We then huddled back on the bus and then went straight to the Sony Europe Headquarters in Weybridge. It’s quite an impressive building from both the outside and inside.
As we arrived we were asked to visit reception to pick up our visitor passes.
Because all of this is very tiring work we were again fed and watered. I did only pick, as although the food was nice, I wanted to keep awake for later LOL.
Unfortunately we were not going to be allowed to mix with the actual trade event. We waited until the coast was clear and then taken around the trade rooms and introduced to the new audio-visual products for 2016, including some beta products. The TVs were all pretty much 4K, and we were introduced to the new 4K HDR sets, which did look very impressive. Unfortunately we were not allowed to take any photographs of these new products. The new gesture pads on the large speaker systems were very amusing, being able to mix in sound effects to the background music.
My main interest was the photographic equipment, and it was nice to move into the photographic trade room. Having got the A7RM2 and A7R and A6000 I was not unaware of their camera bodies.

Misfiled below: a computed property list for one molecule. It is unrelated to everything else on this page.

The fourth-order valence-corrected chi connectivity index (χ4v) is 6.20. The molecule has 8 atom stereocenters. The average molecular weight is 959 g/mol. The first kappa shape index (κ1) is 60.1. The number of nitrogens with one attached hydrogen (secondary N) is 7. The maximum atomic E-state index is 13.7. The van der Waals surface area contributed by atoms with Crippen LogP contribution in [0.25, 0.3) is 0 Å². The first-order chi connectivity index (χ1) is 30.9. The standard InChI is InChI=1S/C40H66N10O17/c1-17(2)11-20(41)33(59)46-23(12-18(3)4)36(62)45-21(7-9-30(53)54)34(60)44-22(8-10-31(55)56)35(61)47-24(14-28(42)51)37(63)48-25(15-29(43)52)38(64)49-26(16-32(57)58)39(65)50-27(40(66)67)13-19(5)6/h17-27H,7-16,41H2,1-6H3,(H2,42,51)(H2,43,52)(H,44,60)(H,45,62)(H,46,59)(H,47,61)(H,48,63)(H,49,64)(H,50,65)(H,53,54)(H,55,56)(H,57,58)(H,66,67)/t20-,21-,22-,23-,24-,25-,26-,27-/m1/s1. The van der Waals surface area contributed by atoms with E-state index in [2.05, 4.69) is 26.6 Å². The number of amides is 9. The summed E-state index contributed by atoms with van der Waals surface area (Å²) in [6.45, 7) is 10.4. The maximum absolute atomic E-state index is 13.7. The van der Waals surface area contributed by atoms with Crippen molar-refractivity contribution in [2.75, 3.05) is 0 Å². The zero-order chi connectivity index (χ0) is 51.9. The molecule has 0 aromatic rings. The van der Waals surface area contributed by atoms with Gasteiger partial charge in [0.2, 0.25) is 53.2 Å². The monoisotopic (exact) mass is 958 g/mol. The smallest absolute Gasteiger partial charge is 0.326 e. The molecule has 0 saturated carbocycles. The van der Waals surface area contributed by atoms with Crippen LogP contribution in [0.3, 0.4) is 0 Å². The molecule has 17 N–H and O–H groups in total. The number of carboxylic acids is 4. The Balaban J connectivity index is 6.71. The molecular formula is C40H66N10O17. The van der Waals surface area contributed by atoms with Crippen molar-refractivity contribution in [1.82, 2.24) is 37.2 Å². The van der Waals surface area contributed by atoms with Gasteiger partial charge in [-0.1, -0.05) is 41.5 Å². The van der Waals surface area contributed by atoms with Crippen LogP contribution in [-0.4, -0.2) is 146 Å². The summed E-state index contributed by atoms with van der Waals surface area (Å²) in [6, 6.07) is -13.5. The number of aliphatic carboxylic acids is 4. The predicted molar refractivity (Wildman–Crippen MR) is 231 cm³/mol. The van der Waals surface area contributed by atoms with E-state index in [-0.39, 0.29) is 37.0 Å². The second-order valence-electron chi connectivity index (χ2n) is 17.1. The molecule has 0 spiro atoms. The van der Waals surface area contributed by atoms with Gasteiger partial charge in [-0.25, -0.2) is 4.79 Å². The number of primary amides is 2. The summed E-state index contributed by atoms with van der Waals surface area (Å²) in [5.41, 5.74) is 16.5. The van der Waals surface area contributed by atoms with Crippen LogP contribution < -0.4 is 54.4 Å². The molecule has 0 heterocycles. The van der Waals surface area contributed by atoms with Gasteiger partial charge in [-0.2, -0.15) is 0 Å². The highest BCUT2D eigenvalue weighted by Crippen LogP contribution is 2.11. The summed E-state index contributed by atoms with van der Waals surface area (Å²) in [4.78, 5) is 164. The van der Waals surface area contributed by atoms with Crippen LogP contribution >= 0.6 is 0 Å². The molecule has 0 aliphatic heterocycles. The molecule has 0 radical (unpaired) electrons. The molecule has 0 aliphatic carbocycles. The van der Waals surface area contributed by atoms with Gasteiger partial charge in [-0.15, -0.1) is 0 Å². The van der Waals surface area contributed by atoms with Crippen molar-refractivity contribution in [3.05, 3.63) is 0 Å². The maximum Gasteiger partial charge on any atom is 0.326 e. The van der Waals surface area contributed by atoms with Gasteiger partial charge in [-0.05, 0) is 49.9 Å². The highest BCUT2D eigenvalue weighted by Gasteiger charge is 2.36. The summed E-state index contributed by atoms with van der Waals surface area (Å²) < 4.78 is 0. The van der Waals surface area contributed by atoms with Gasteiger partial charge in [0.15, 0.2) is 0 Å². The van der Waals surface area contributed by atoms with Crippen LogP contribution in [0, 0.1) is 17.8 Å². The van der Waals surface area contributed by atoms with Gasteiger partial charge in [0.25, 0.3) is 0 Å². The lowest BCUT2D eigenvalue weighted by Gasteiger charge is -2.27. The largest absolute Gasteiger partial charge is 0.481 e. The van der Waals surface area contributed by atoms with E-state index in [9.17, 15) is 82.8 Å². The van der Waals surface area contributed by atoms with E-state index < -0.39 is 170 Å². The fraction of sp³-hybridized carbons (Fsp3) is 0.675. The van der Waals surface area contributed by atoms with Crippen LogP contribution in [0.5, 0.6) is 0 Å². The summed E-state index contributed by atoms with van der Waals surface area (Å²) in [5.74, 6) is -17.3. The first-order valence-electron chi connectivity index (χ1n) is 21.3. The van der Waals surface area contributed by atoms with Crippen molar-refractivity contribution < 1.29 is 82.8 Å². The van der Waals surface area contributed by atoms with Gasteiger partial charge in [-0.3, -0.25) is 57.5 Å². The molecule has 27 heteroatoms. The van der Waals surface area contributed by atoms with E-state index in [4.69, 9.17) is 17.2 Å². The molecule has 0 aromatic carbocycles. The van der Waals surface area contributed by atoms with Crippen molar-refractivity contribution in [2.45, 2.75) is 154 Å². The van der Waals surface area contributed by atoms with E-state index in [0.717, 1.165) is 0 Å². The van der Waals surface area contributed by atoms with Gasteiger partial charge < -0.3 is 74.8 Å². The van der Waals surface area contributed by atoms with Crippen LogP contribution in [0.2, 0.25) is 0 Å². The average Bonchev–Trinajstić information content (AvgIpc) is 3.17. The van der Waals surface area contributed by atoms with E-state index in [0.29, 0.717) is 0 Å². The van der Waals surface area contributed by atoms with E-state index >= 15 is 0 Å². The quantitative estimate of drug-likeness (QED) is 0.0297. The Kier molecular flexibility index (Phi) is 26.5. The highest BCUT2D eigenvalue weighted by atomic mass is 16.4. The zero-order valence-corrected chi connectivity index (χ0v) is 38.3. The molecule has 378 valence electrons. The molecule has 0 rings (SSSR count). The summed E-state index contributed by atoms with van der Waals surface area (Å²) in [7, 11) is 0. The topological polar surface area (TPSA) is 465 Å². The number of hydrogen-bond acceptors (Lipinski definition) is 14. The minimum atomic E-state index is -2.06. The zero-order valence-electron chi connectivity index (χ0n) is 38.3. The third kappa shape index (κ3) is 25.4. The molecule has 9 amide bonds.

We were introduced by Ben (Product and Tech Manager DI) and Sam Pilling (Area Sales Manager) and taken through the mirrorless system for those that may have been unaware (non-photographic guests). I was singled out at one point having a Canon/Sony hybrid in my hand, but it did highlight the adoption of the A7 series cameras by Canon lens owners such as myself.
There were trade demonstrations of the low light capabilities of the A7S and II, and the RX100 IV and the high FPS using a Newton’s Cradle. I’m so impressed by the low light capabilities of the bigger pixels in the A7SII, would be great for astro work, but that will have to wait.
He also demonstrated the Cyber-Shot HX90/90V, which is the smallest camera with a 30x optical zoom.